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Schistosomiasis-related cystitis

Reviewers: Turki Al-Hussain, M.D., Johns Hopkins Medical Centers (see Reviewers page)
Revised: 13 June 2011, last major update March 2011
Copyright: (c) 2003-2011, PathologyOutlines.com, Inc.


● Deposition of Schistosoma eggs in bladder causes eosinophilic inflammation, necrosis and ulceration, followed by fibrosis with chronic inflammatory infiltrate


Schistosoma haematobium infection is common in Africa and the Middle East, and is the world's leading cause of hematuria
● Uncommon in US, except in immigrants


● Schistosoma larvae (cercariae) are released from snails into water and penetrate human skin exposed to infected water
● Larvae travel to the lungs and liver of the human host, where they reside until they mature
● After maturation, adult worm pairs travel to pelvic veins, where oviposition (egg laying) occurs
● Eggs are deposited in bladder wall vessels and incite a granulomatous response that results in polypoid lesions
● Eggs also incite chronic inflammatory response and fibrosis, a predisposing factor for squamous cell carcinoma
● Eggs are excreted in urine
● Adult worms may live for many years, and even after their death, large numbers of calcified eggs can be found in bladder wall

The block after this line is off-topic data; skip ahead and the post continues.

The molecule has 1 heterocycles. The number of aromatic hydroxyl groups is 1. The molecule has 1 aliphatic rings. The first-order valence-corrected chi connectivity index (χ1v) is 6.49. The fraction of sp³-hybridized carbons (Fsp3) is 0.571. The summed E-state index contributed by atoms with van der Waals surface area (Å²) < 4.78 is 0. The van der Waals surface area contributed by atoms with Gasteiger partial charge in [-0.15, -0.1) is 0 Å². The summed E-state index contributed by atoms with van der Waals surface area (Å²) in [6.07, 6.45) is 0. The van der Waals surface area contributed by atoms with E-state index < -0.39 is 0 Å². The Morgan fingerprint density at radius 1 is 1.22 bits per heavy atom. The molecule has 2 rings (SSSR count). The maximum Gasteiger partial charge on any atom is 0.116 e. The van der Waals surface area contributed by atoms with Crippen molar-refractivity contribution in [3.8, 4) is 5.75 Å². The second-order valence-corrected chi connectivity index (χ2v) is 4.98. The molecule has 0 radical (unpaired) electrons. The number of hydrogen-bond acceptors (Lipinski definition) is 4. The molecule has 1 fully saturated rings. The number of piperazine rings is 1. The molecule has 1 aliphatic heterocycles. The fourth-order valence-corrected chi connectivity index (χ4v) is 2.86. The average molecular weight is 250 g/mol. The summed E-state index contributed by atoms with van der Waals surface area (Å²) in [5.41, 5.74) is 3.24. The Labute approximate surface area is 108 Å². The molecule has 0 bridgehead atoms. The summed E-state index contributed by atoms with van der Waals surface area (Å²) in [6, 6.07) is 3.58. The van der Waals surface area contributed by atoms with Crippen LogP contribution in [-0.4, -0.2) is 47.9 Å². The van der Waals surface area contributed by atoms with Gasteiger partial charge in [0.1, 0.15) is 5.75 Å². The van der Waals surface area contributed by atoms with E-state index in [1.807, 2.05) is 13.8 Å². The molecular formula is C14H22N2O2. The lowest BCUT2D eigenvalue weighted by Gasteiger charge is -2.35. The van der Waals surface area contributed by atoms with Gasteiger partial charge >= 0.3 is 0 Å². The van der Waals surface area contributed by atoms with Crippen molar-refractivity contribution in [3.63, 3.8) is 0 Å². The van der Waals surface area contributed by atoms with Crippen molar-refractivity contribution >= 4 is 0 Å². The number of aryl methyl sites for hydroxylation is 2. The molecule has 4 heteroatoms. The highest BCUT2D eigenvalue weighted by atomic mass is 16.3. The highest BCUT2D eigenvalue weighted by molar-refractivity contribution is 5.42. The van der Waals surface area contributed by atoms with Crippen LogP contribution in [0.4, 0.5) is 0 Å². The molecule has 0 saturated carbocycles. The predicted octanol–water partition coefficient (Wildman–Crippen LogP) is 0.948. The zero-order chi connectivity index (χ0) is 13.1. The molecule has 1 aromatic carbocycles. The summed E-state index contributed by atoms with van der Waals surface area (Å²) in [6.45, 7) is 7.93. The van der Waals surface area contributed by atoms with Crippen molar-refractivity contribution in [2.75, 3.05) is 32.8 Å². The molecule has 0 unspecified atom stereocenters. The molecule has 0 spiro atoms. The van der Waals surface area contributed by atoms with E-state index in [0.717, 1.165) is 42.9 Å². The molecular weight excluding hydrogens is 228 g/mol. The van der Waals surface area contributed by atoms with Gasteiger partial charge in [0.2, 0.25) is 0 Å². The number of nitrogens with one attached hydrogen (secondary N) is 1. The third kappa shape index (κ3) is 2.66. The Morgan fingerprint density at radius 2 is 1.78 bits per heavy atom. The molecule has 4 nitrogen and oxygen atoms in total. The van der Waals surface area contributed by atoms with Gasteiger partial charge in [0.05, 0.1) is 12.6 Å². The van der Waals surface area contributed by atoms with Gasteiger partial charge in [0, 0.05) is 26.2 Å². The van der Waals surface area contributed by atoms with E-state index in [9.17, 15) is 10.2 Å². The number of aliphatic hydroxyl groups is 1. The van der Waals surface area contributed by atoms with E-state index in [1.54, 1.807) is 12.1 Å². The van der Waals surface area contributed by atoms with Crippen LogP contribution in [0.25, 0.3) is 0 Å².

Life Cycle

Clinical features

● May clinically simulate urothelial carcinoma
● Symptoms are nonspecific; common symptoms are dysuria, suprapubic pain, microscopic hematuria and frequency
● Complications include hydroureter, hydronephrosis, bladder ulcer, polyposis, bacterial urinary tract infection, renal failure, bladder cancer (squamous cell carcinoma, adenocarcinoma and rarely urothelial carcinoma, Hum Pathol 1986;17:333)
● Complications may occur during inactive phase of disease, when diagnosis is most difficult

Case reports

● 48 year old woman with bladder mass due to S. mansoni (Rev Soc Bras Med Trop 2009;42:581)


S. haematobium eggs are 110-170 x 40-70 microns, oval with terminal spine


● Antihelminths (eMedicine)

Clinical images

Stalk between bladder and mass

Schistosoma haematobium Fluke

Gross images

Bladder mass

Radical cystoprostatectomy for invasive squamous cell carcinoma in patient with schistosomiasis

Micro description

● Early changes are necrosis and eosinophils with mucosal ulceration
● Late changes are fibrosis with lymphocytes, histiocytes, foreign body granulomas and dystrophic calcification
● Schistosoma eggs are present, which may calcified over time

Micro images

Schistosoma haematobium eggs are oval with a terminal spine

Eggs in muscularis mucosa with granulomatous response

Egg surrounded by chronic inflammatory cells

Schistosoma haematobium (contributed by Drs. Kiran Alam, Anshu Jain, Veena Maheshwari, Farhan A. Siddiqui and Ershadul Haq, J.N. Medical College, India):

Transitional epithelium of ureter with schistosome eggs in submucosa and muscle

Schistosome eggs in submucosa

Schistosome eggs in muscle layer

Differential diagnosis

Cystitis (encrusted): irregular calcified aggregates, usually in areas of necrosis
Selective Internal Radiation Therapy (SIRT): microspheres may look similar, but are more spherical than schistosoma eggs (Amin: Diagnostic Pathology: Genitourinary; 2010 (1st ed))

End of Bladder > Cystitis > Schistosomiasis-related cystitis

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